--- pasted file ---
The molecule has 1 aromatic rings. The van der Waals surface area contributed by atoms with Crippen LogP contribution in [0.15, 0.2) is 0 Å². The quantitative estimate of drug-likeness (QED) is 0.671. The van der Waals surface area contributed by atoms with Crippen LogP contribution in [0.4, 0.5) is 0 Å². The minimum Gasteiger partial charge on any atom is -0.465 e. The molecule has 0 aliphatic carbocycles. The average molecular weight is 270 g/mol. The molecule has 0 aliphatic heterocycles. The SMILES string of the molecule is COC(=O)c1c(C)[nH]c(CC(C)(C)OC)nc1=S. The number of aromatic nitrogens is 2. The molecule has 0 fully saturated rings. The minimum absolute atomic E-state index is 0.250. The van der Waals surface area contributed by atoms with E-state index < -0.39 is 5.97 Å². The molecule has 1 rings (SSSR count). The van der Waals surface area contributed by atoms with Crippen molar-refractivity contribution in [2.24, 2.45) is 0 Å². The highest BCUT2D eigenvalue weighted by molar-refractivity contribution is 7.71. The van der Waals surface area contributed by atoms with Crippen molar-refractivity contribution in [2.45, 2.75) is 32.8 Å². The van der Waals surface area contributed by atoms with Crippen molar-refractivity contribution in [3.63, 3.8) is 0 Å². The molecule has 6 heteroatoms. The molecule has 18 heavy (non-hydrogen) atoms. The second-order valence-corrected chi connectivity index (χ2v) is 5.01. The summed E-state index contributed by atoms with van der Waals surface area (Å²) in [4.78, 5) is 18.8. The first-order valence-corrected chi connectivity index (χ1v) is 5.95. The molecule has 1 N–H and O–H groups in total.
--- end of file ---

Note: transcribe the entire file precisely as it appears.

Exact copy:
The molecule has 1 aromatic rings. The van der Waals surface area contributed by atoms with Crippen LogP contribution in [0.15, 0.2) is 0 Å². The quantitative estimate of drug-likeness (QED) is 0.671. The van der Waals surface area contributed by atoms with Crippen LogP contribution in [0.4, 0.5) is 0 Å². The minimum Gasteiger partial charge on any atom is -0.465 e. The molecule has 0 aliphatic carbocycles. The average molecular weight is 270 g/mol. The molecule has 0 aliphatic heterocycles. The SMILES string of the molecule is COC(=O)c1c(C)[nH]c(CC(C)(C)OC)nc1=S. The number of aromatic nitrogens is 2. The molecule has 0 fully saturated rings. The minimum absolute atomic E-state index is 0.250. The van der Waals surface area contributed by atoms with E-state index < -0.39 is 5.97 Å². The molecule has 1 rings (SSSR count). The van der Waals surface area contributed by atoms with Crippen molar-refractivity contribution in [2.24, 2.45) is 0 Å². The highest BCUT2D eigenvalue weighted by molar-refractivity contribution is 7.71. The van der Waals surface area contributed by atoms with Crippen molar-refractivity contribution in [2.45, 2.75) is 32.8 Å². The van der Waals surface area contributed by atoms with Crippen molar-refractivity contribution in [3.63, 3.8) is 0 Å². The molecule has 6 heteroatoms. The molecule has 18 heavy (non-hydrogen) atoms. The second-order valence-corrected chi connectivity index (χ2v) is 5.01. The summed E-state index contributed by atoms with van der Waals surface area (Å²) in [4.78, 5) is 18.8. The first-order valence-corrected chi connectivity index (χ1v) is 5.95. The molecule has 1 N–H and O–H groups in total.